Rough Play

by Dena
(Vero Beach, Fl)

Rough Play Between Dogs--Should I Intervene?



I have a five year old female spayed pit mix we adopted when she was a pup. She is very social with small dogs and has several small dog friends she plays with. she has historically been very afraid of dogs her size or bigger and I never pushed her to be socialized in this area.

We also have a 16 year old female cockerpoo. A few days ago we adopted another pit mix, a male who is maybe a year to year and a half old. He was just neutered, and came to us very timid and nervous around people.

He came from the humane society and before there lived in an outdoor kennel with other dogs but never in a house with people. He loves other other dogs and we thought his docile nature might be ok with my pit who has a fear of larger dogs.

The first three days she was very fearful of him and he kept trying to play with her. She corrected him regularly, snapping and barking and he would back off quickly. Then for some reason she decided she was ok with him and initiated play. Since then they are getting along pretty well and play regularly throughout the day.

My question is regarding the rough nature of their play. They are similar in size, and they get pretty rough. They tug with toys, bump into walls and furniture, and are very mouthy when playing. My female get noisy with growls and barks during play but he does not. Is there any point where I should intervene during these sessions, or is it best to let them work out their relationship on their own and decide on the hierarchy?

She seems to have the upper hand and play initiates only when she decides it is ok, and stops when she says so. I worry that the pup will take things too far and she will get aggressive out of fear. I have never had dogs that played like this so any advice or thoughts are appreciated.


Gale's Reply:

Hi Dena:

Much of what dogs do in play would be seen as aggressive in another context. So it's no wonder that owners often feel confused about whether rough play is getting too rough.

Barking, growling, mouthiness are all part of normal play behavior. What's more important is body language. Dogs that are having a good time playing with each other have relaxed bodies. There's alertness--even intense interest--but no tension.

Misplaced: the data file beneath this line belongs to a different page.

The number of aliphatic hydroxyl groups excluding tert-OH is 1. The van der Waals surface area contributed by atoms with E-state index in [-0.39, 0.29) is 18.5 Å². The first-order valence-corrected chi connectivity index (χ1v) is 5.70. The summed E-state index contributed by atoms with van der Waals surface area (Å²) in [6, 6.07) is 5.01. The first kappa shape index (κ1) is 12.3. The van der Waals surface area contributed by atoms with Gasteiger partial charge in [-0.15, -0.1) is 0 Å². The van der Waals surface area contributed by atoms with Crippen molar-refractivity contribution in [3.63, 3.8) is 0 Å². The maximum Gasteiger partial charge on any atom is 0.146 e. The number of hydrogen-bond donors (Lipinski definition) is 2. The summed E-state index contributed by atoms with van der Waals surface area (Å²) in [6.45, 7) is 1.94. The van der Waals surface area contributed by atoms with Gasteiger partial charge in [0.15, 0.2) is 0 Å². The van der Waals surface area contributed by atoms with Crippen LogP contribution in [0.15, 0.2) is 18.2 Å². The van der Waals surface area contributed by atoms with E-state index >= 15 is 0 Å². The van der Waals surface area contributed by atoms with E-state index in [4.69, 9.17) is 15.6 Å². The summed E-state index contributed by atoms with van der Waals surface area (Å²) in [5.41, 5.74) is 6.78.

From your descriptions above, it seems that your power of observation is actually pretty good--perhaps better than you realize. But, if you'd like to confirm that, this basic body language quiz with its explanations of the correct answers may help you assess whether you understand what you're seeing when you look at your dogs.

For anyone really interested in the topic, Canine Body Language - A Photographic Guide by Brenda Aloff is the most comprehensive treatment of the subject I've seen. It was ranked #4 in Dog World's 12 Best Training and Behavior Books of 2010.

Certainly, if you notice that one of your dogs is getting annoyed or frightened, you'll want to intervene and give them a break from each other. But, it's also good to remember that dogs can still get injured even when they're having a good time.

Excitement can escalate into aggression. So, I'm definitely a proponent of early intervention. If you feel your dogs are getting amped up to a point that's not comfortable for you, go ahead and intervene. Intervention isn't punishment. It's giving them a break from each other and giving you an opportunity to moderate the intensity of their play.

After all, it's your house. Maybe you'd prefer to not re-paint the walls or move furniture back to its rightful place each time they have a play session. :) It's really up to you. Just make sure they are getting plenty of exercise and opportunities to burn off some of that bully energy.